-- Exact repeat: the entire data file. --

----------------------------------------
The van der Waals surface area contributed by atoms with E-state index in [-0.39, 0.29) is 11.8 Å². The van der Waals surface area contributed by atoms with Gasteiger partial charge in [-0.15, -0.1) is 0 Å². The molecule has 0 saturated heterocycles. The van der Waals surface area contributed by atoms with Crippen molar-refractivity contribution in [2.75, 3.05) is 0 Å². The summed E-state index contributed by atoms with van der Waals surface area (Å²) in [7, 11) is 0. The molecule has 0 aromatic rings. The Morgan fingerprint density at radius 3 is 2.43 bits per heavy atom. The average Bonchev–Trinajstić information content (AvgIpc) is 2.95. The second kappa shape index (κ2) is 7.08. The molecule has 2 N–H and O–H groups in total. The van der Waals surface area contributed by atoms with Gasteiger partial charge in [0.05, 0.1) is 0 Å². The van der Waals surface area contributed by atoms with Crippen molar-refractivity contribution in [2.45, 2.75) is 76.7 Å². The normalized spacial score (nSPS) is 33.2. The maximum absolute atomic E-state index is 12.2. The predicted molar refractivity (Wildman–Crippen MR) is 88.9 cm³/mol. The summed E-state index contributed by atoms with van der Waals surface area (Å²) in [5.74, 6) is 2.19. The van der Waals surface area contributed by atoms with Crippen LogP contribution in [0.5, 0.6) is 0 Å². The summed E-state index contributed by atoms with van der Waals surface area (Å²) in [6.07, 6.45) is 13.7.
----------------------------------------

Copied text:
The van der Waals surface area contributed by atoms with E-state index in [-0.39, 0.29) is 11.8 Å². The van der Waals surface area contributed by atoms with Gasteiger partial charge in [-0.15, -0.1) is 0 Å². The molecule has 0 saturated heterocycles. The van der Waals surface area contributed by atoms with Crippen molar-refractivity contribution in [2.75, 3.05) is 0 Å². The summed E-state index contributed by atoms with van der Waals surface area (Å²) in [7, 11) is 0. The molecule has 0 aromatic rings. The Morgan fingerprint density at radius 3 is 2.43 bits per heavy atom. The average Bonchev–Trinajstić information content (AvgIpc) is 2.95. The second kappa shape index (κ2) is 7.08. The molecule has 2 N–H and O–H groups in total. The van der Waals surface area contributed by atoms with Gasteiger partial charge in [0.05, 0.1) is 0 Å². The van der Waals surface area contributed by atoms with Crippen molar-refractivity contribution in [2.45, 2.75) is 76.7 Å². The normalized spacial score (nSPS) is 33.2. The maximum absolute atomic E-state index is 12.2. The predicted molar refractivity (Wildman–Crippen MR) is 88.9 cm³/mol. The summed E-state index contributed by atoms with van der Waals surface area (Å²) in [5.74, 6) is 2.19. The van der Waals surface area contributed by atoms with Crippen LogP contribution in [0.5, 0.6) is 0 Å². The summed E-state index contributed by atoms with van der Waals surface area (Å²) in [6.07, 6.45) is 13.7.